Carlton Dowe, executive director of the V.I. Port Authority, announced the departure of the agency’s senior engineer and assistant executive director, Damian Cartwright, during VIPA’s Wednesday board meeting.
“He was a very valuable piece of component for what we are doing here,” Dowe said.
According to Dowe, VIPA has known for some time that Cartwright would leave, and now the time has come.
His replacement has yet to be confirmed but Dowe said, “We have one individual on St. Croix that has accepted.”
“That person has met with the staff and Mr. Damian so we can have a smooth handoff and that person is coming with experience, he is a senior engineer.”
Cartwright was a key component of VIPA and spearheaded the Projects and Operations Committee, Dowe said.
The board also discussed filling the position of director of engineering.
“The Port Authority is seeking services to assist us with the recruiting of engineering position,” Human Resources Director Diana Richardson said. “Currently, I do have two proposals, and I am supposed to be meeting with an additional company.”
According to the fee schedule, VIPA would pay $35,750 for the recruitment service. Board member Derek Gabriel asked if just posting on normal channels would have gotten a response and save the expense of hiring a service.
“No, I do not. We had a struggle even posting the senior engineer position. A position of this magnitude and type of experience and background that is needed, I think that it is important to engage the services of the search firm.”
According to Richardson, some of the channels included were the local newspaper, social media, V.I. Department of Labor and advertising through associations affiliated with VIPA.
The board decided to expand the search further before approving the service.
In other business, the board was presented with a motion for the approval of aircraft and rescue firefighting apparatus in the amounts of $770,000 and $867,000.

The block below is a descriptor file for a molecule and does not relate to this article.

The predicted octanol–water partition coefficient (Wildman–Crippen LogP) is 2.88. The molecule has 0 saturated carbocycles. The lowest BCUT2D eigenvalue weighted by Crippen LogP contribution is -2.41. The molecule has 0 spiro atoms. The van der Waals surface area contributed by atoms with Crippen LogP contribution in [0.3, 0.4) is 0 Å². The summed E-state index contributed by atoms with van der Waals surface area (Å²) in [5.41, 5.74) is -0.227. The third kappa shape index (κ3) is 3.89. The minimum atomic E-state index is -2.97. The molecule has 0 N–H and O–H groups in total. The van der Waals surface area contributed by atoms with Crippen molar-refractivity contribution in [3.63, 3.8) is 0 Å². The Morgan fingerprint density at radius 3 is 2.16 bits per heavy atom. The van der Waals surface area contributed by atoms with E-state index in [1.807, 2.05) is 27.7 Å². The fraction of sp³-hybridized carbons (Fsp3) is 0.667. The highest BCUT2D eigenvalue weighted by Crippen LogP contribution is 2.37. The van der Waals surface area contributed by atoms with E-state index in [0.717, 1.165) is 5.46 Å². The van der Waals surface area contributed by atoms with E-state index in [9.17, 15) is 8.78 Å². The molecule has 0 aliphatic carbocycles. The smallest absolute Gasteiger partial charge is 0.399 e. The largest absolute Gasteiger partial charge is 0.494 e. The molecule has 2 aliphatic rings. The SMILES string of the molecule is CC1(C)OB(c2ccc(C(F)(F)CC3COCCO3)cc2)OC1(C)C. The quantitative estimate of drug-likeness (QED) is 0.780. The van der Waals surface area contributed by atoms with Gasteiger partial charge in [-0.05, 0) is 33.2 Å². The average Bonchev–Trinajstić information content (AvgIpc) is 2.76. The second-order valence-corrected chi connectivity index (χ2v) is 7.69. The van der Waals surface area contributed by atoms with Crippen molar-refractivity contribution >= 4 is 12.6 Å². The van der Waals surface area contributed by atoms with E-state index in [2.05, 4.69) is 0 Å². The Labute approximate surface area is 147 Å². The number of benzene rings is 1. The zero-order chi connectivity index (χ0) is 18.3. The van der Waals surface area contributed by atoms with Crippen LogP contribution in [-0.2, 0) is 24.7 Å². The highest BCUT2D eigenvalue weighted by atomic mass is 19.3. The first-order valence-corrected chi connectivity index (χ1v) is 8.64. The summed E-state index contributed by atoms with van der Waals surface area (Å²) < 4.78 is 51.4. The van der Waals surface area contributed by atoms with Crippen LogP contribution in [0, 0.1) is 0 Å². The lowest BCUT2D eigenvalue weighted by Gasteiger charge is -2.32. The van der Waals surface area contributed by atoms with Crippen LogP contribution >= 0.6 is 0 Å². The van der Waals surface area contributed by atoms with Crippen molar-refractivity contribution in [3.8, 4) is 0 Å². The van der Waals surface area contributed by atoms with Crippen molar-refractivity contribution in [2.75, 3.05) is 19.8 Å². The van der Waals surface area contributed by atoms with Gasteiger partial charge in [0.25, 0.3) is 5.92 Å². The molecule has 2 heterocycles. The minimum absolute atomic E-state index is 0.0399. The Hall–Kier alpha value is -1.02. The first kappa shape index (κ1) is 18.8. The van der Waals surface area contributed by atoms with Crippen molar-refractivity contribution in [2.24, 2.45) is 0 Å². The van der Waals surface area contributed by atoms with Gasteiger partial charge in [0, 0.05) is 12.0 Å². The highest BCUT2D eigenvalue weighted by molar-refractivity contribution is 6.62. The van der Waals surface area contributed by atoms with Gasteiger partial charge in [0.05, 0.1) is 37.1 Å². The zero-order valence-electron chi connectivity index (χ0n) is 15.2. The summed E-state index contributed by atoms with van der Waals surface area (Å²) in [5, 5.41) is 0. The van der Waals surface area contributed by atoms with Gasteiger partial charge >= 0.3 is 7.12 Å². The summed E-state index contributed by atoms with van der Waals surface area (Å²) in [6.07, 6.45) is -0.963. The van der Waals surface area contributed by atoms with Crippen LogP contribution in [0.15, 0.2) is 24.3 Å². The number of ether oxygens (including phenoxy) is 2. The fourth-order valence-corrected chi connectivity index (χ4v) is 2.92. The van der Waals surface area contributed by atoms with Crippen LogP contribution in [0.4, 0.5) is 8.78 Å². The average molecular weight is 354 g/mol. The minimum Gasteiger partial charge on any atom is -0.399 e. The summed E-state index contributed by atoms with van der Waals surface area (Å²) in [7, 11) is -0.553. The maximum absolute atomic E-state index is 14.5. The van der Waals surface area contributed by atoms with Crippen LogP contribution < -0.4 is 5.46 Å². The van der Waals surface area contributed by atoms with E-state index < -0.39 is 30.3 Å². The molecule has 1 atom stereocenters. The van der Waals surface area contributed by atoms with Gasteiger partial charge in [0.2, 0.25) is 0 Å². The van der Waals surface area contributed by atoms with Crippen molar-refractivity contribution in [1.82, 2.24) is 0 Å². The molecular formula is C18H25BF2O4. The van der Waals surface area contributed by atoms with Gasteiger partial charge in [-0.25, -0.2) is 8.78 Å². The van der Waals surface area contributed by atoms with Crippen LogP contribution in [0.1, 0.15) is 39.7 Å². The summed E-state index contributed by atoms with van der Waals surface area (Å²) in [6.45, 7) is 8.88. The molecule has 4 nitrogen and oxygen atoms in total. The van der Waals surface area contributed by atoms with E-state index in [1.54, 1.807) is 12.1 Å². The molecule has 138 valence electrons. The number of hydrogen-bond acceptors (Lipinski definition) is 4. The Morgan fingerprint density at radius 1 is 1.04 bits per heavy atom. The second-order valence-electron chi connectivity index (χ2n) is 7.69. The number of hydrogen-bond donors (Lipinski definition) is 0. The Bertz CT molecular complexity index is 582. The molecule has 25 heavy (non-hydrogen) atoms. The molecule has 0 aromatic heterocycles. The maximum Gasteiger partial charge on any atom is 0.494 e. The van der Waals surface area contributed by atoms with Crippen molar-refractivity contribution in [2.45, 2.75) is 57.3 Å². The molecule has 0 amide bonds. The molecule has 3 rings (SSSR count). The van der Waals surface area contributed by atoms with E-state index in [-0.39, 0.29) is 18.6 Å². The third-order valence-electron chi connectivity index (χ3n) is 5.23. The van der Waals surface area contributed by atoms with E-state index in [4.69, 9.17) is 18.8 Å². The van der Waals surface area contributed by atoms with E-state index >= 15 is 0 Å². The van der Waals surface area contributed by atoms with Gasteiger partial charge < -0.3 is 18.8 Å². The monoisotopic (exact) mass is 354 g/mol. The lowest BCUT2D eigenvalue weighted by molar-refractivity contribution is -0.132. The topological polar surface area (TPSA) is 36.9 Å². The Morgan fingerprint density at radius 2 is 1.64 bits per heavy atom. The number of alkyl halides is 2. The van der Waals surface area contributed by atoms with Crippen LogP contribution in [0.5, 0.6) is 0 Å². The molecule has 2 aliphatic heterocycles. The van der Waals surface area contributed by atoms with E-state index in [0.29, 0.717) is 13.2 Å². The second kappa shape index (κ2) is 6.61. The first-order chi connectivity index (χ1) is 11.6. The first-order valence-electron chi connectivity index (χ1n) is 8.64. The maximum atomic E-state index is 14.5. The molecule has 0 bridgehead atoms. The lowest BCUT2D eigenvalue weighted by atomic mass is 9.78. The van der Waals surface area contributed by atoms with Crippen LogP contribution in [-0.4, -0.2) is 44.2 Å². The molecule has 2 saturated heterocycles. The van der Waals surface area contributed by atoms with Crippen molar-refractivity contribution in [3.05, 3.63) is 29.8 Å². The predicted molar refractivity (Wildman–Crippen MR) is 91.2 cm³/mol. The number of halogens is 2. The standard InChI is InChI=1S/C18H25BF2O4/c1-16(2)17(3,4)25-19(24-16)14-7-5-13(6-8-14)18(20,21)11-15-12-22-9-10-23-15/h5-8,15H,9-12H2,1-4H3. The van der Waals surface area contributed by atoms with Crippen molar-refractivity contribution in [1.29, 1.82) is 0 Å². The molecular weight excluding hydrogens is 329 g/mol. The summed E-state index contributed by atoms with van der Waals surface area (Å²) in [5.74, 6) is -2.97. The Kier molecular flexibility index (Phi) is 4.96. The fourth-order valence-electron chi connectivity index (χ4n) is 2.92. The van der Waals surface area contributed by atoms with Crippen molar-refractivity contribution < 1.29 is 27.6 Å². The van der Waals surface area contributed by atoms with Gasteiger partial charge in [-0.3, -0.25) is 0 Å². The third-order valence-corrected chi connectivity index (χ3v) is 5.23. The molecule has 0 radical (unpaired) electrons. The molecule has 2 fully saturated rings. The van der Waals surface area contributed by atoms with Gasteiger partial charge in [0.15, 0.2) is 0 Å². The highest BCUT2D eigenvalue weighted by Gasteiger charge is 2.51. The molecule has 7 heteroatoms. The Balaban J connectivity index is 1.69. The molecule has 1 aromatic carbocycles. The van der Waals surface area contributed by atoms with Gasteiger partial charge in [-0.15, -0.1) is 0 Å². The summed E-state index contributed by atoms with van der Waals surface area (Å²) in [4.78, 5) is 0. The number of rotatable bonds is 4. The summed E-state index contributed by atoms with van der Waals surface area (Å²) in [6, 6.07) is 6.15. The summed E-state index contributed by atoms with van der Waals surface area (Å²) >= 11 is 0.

“We received a response from four companies and the fire chief and supporting supervisors participated in that and they selected the two companies,” Dowe said.
“The monies going toward purchasing the fire apparatus is coming from the CARES ACT. We were able to go outside the box and work with the Federal Aviation Administration to allow us to make such a purchase. This will really help us plug a void.”
Dowe emphasized the urgency of ordering the fire equipment.
“Purchasing a fire apparatus is not something that you can just walk in and purchase from a company, it has to be constructed and that will take a period of time,” Dowe said.
During the question-and-answer portion, board member Willard John asked, “I noticed the bid was given to OshKosh AND E-ONE it is approximately the same price, but I noticed that one vehicle can accommodate 15 gallons and the other 3,000 gallons, which means that one is significantly larger than the other in terms of the capacity, so the question is why is the price the same?” To which St. Thomas Airport Rescue Firefighter, Chief Adrian Kean confirmed that the trucks come from different manufacturers and the design of both trucks are different, but the capabilities of both trucks are basically the same.
St. Croix Airport Rescue Firefighter Crew Chief Roger Lamothe backed Dowe on the urgency of ordering the fire apparatus.
“Our problems began on St. Croix in 2016, we started to suffer some injuries to our department, for our units because of our rapid response vehicle suffered an engine failure, that truck has been down for five years now.”
The board unanimously approved the purchase of the airport aircraft and rescue firefighting apparatus.